Torren Stanley casts a ballot while precinct worker Belle Everette looks on at the Edgecombe County, Administration Building in Tarboro, NC. Calvin Adkins / Carolina Public Press.

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The federal races are all but decided, if not yet called, in North Carolina. Unless the yet-to-be-counted ballots break in an all-but-impossible way for their challengers, the Old North State will favor President Donald Trump and U.S. Sen. Thom Tillis.

But races for control over powerful state offices are still very much in the running. 

Democratic N.C. Supreme Court Chief Justice Cheri Beasley trails Republican challenger Paul Newby by the razor-thin margin of 3,742 votes. Democratic Attorney General Josh Stein leads his Republican challenger, Jim O’Neill, by 10,769 votes.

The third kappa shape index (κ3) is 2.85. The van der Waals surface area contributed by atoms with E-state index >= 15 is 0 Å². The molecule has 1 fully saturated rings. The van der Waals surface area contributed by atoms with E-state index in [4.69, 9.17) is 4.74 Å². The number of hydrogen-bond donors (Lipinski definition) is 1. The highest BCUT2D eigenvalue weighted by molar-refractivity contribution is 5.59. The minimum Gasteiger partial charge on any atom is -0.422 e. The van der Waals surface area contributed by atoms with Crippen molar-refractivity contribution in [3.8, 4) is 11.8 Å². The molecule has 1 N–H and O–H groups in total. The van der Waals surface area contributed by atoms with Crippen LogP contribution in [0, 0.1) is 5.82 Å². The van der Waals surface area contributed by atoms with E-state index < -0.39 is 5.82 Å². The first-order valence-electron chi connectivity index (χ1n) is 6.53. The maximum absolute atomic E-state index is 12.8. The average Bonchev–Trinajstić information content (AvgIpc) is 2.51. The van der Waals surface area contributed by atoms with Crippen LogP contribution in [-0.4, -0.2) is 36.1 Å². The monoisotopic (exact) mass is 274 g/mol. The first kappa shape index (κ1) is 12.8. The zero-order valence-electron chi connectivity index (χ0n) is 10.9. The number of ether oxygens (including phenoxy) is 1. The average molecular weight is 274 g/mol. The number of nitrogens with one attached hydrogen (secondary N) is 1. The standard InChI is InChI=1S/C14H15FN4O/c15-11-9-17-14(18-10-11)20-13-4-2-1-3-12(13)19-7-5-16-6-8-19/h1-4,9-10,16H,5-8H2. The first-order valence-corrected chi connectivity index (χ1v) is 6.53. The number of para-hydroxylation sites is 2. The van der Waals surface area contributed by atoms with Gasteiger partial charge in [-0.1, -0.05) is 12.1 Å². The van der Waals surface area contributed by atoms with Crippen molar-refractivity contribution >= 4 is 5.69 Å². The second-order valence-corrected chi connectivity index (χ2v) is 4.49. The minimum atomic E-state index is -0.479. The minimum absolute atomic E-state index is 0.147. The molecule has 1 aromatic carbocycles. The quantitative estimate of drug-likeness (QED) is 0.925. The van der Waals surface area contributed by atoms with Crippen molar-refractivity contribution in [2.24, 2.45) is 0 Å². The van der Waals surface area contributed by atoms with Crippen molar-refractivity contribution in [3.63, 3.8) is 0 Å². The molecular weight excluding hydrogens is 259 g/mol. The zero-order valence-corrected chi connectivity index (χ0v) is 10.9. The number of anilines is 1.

Both margins are well within the number of ballots that are left to be counted, even at the lowest estimates. 

Power hangs in the balance.

As head legal counsel for the state’s Department of Justice representing all state agencies and departments, the attorney general selects which cases to prioritize, including elections rules, environmental regulations and consumer protection measures. 

The chief justice appoints key positions in the judicial system and directs the overall operation of the state’s court system, as well as issuing opinions on the cases before the state Supreme Court. 

The remaining votes will come from by-mail ballots, including from both civilian and military voters, and from provisional ballots. The biggest share will be from civilian by-mail voters, who this year are more likely to be registered Democrats. 

All told, up to 171,000 remaining ballots potentially could be counted in this election, according to reporting by the News & Observer, though the final number will be far fewer.

Some votes are in the bank. County elections boards have accepted about 32,000 absentee-by-mail ballots from Election Day through Friday morning.